A very different fact pattern was presented by State Farm Mutual Automobile Insurance Co. v. Rice, 239 Va. 646, 391 S.E.2d 71 (1990). There, two men embarked on a hunting trip in an insured jeep. Arriving at the point where they intended to begin their hunt, they sat in the jeep, drinking coffee until dawn provided sufficient light to begin their hunt. Both men then alighted from the jeep. The passenger indicated that he intended to walk up to a ridge to hunt and started to walk in that direction. The insured driver remained outside the jeep, reached inside and picked up his rifle, loaded it and replaced it on the driver's seat while he drank another cup of coffee, leaving the driver's side door open. He then placed the coffee thermos back into the jeep and reached inside to pick up his rifle, which accidentally discharged, firing a bullet through the passenger side door that struck the departing passenger. Id. at 647-48, 391 S.E.2d at 71-72. We held on those facts that there was a sufficient nexus between the injury and the use of the jeep to establish that the injury arose out of the vehicle's " use." The enterprise in which the jeep was employed, to carry the men and their equipment to the intended hunting site, was still in progress. The passenger, although walking away, was engaged in that enterprise and the driver was still using the jeep when his rifle discharged. In reaching that conclusion, we adhered to the principles stated in Powell. The jeep was being used as a vehicle and the enterprise in which it was engaged was not such as to be objectively and reasonably outside the contemplation of the parties to the contract of insurance. See id. at 649-50, 391 S.E.2d at 72-73.

          In Insurance Company of North America v. Perry, 204 Va. 833, 134 S.E.2d 418 (1964), a Norfolk police officer parked his cruiser and walked 164 feet away from it to serve a warrant when he was fatally injured by a car driven by an uninsured motorist. Id. at 834, 134 S.E.2d at 419. We reversed a judgment in favor of the officer's estate against the city's uninsured motorist carrier on the ground that the officer was not " using" the city's police cruiser when he was injured. Id. at 838, 134 S.E.2d at 421. There was no nexus between his earlier use of the cruiser and the injury he sustained.

         In Slagle, the manager of a construction company's operations at a work site along a highway was engaged in directing the driver of his company's tractor-trailer as it backed out of a driveway onto the highway and ultimately into a position to unload a large piece of construction equipment at the work site. Standing 10 to 30 feet behind the tractor-trailer, the manager directed its driver by hand signals as the driver watched him through his side-view mirror. While so engaged, the manager was struck and injured by an underinsured motorist. 267 Va. at 631-32, 594 S.E.2d at 583-84. We reversed a judgment in favor of the insurer, holding that the manager, although outside the tractor-trailer, was using it as a vehicle when he was injured. He was employing it in furtherance of his mission to transport the heavy construction equipment to the work site. We noted that the driver had activated his emergency flashers and back-up alarm but there was no evidence that they created a safety zone for the manager or that he had relied on them. Our decision rested solely on the fact that the manager was directing the movement of the tractor-trailer and was using it as a vehicle for the accomplishment of his work. Such " use" was clearly within the objective and reasonable contemplation of the parties to the contract of insurance. Id. at 637-38, 594 S.E.2d at 586-87.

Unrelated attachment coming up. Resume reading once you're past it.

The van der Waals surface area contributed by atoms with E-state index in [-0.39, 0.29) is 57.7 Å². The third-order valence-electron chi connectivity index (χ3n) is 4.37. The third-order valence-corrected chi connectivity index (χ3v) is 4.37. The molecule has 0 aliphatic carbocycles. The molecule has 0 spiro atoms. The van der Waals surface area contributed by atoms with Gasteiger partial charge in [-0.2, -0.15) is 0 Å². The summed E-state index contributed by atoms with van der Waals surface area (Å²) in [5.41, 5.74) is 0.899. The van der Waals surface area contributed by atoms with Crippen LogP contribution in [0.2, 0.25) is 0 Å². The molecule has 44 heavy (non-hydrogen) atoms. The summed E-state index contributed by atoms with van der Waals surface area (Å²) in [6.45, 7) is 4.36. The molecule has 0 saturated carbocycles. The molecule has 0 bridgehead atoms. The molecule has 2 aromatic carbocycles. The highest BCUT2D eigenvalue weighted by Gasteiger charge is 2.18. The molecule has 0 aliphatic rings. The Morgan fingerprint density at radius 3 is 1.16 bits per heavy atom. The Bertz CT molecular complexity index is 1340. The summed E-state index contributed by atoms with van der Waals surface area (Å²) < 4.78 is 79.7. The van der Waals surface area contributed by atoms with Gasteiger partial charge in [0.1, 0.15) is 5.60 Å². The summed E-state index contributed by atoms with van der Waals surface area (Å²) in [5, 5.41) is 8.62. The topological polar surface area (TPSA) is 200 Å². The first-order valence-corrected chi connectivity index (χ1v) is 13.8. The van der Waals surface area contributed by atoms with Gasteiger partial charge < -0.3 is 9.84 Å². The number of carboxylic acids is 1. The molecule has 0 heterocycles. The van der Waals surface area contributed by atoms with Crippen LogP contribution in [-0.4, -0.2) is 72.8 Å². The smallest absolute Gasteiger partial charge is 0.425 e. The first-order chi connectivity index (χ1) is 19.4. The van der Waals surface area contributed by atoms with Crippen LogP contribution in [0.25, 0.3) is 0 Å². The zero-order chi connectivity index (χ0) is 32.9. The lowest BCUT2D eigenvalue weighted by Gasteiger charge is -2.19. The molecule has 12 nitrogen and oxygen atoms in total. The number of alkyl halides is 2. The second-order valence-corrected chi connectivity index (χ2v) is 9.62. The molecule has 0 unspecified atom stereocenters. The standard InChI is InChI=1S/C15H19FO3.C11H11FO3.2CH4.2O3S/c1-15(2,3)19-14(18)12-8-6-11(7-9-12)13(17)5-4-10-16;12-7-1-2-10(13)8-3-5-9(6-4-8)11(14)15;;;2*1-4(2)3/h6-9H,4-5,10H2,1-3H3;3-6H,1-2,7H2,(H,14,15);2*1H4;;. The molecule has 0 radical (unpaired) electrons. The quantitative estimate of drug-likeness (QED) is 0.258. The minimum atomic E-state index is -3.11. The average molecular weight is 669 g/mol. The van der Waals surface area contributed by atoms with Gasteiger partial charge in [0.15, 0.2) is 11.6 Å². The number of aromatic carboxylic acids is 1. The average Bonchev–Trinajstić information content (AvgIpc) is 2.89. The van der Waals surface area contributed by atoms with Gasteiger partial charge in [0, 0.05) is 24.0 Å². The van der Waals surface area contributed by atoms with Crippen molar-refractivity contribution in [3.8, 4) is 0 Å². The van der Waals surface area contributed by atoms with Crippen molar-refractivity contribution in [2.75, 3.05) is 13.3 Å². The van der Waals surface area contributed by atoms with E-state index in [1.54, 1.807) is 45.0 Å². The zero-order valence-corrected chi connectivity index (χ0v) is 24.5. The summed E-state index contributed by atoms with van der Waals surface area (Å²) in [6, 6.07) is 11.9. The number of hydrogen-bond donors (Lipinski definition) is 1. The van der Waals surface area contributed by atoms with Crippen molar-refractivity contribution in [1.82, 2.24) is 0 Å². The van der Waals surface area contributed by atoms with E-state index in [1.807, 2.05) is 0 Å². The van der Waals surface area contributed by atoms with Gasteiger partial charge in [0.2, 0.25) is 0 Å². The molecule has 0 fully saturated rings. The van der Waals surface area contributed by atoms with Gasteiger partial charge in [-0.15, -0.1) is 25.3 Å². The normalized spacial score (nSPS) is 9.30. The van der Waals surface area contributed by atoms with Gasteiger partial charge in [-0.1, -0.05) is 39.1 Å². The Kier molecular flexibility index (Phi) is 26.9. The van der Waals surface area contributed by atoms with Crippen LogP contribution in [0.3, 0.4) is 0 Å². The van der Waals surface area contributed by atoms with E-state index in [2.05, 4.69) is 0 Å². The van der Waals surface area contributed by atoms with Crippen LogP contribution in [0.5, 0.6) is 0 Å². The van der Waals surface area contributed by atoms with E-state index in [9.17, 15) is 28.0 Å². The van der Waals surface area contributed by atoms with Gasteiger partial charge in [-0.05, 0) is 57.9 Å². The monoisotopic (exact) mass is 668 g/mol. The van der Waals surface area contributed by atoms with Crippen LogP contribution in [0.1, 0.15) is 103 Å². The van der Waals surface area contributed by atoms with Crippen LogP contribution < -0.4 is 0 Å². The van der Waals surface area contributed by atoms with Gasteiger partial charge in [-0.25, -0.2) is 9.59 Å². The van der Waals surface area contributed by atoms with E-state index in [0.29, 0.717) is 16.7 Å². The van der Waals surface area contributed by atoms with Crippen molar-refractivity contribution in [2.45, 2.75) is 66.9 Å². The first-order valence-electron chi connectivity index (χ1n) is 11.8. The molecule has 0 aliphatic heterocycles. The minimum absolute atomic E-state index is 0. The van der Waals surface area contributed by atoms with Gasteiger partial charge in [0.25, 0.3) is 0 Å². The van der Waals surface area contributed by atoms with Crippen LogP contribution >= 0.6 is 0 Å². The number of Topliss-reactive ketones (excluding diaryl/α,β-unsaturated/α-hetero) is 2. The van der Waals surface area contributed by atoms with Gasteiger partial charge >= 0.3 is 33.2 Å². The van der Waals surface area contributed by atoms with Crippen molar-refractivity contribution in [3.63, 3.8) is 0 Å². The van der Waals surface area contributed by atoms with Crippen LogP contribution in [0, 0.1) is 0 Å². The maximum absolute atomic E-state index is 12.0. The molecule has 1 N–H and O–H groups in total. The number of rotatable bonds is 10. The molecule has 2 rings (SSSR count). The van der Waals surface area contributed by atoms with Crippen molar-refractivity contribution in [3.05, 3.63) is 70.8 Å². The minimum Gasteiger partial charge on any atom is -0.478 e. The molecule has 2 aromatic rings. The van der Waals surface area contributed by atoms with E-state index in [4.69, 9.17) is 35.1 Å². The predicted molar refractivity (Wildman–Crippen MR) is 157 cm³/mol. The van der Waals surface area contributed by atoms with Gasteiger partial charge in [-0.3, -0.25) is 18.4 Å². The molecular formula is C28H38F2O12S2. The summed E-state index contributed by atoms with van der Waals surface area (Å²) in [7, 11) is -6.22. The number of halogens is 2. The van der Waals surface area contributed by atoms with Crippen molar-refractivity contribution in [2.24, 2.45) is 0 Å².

Applying the standards illuminated by those cases to the present case, we agree with the circuit court's analysis. Although Simpson's siren and flashing lights were still operating when he left his cruiser to confront Robertson, there is no evidence that they were used or relied upon in any way to accomplish Simpson's purpose at the time he was injured. His " mission" was to pursue Robertson, bring his dangerous activity to a stop, arrest him, and take him into custody. By the time Simpson was injured, all those purposes had been accomplished. The chase ended when Robertson's Blazer rammed Inge's cruiser, bringing both to a stop. Robertson's flight ended when he left his vehicle and walked toward Simpson. Robertson was unquestionably in custody when he was tackled and taken to the ground. Simpson's injury occurred after those events. Thus, neither Simpson's cruiser nor Robertson's Blazer was in " use" as a vehicle at that time.


         The scramble among the three men on the ground was not an event reasonably and objectively such as to have been within the contemplation of the parties to the contracts of automobile insurance involved here. The circuit court correctly held that the " use" of motor vehicles played no role in the injuries Simpson sustained. Those injuries did not, therefore, arise out of the use or occupancy of any motor vehicle and none of the three automobile insurance policies under consideration here affords coverage for them. Accordingly, we will affirm the declaratory judgment appealed from.


Summaries of

Simpson v. Va. Mun. Lia. Pool

Supreme Court of Virginia
Apr 15, 2010
279 Va. 694 (Va. 2010)

rejecting UM coverage because “the ‘use’ of motor vehicles played no role in the injuries [the claimant] sustained”

Summary of this case from Bratton v. Selective Ins. Co. of Am.
Case details for

Simpson v. Va. Mun. Lia. Pool

Case Details


Court:Supreme Court of Virginia

Date published: Apr 15, 2010


279 Va. 694 (Va. 2010)
279 Va. 694